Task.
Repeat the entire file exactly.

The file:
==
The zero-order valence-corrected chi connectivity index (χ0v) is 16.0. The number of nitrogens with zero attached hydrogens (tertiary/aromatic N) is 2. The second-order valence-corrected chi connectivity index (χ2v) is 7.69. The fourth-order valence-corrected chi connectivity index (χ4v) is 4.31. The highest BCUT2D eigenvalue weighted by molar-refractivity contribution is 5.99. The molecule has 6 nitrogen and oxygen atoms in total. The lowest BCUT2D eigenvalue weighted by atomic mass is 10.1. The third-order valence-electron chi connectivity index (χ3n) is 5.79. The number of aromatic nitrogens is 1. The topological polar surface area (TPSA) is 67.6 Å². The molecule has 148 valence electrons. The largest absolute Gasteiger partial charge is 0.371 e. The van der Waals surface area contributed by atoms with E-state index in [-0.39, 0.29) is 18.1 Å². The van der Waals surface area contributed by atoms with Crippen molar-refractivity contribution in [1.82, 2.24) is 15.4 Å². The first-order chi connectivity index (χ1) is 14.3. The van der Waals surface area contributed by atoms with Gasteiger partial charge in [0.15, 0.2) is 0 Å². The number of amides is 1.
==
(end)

The zero-order valence-corrected chi connectivity index (χ0v) is 16.0. The number of nitrogens with zero attached hydrogens (tertiary/aromatic N) is 2. The second-order valence-corrected chi connectivity index (χ2v) is 7.69. The fourth-order valence-corrected chi connectivity index (χ4v) is 4.31. The highest BCUT2D eigenvalue weighted by molar-refractivity contribution is 5.99. The molecule has 6 nitrogen and oxygen atoms in total. The lowest BCUT2D eigenvalue weighted by atomic mass is 10.1. The third-order valence-electron chi connectivity index (χ3n) is 5.79. The number of aromatic nitrogens is 1. The topological polar surface area (TPSA) is 67.6 Å². The molecule has 148 valence electrons. The largest absolute Gasteiger partial charge is 0.371 e. The van der Waals surface area contributed by atoms with E-state index in [-0.39, 0.29) is 18.1 Å². The van der Waals surface area contributed by atoms with Crippen molar-refractivity contribution in [1.82, 2.24) is 15.4 Å². The first-order chi connectivity index (χ1) is 14.3. The van der Waals surface area contributed by atoms with Gasteiger partial charge in [0.15, 0.2) is 0 Å². The number of amides is 1.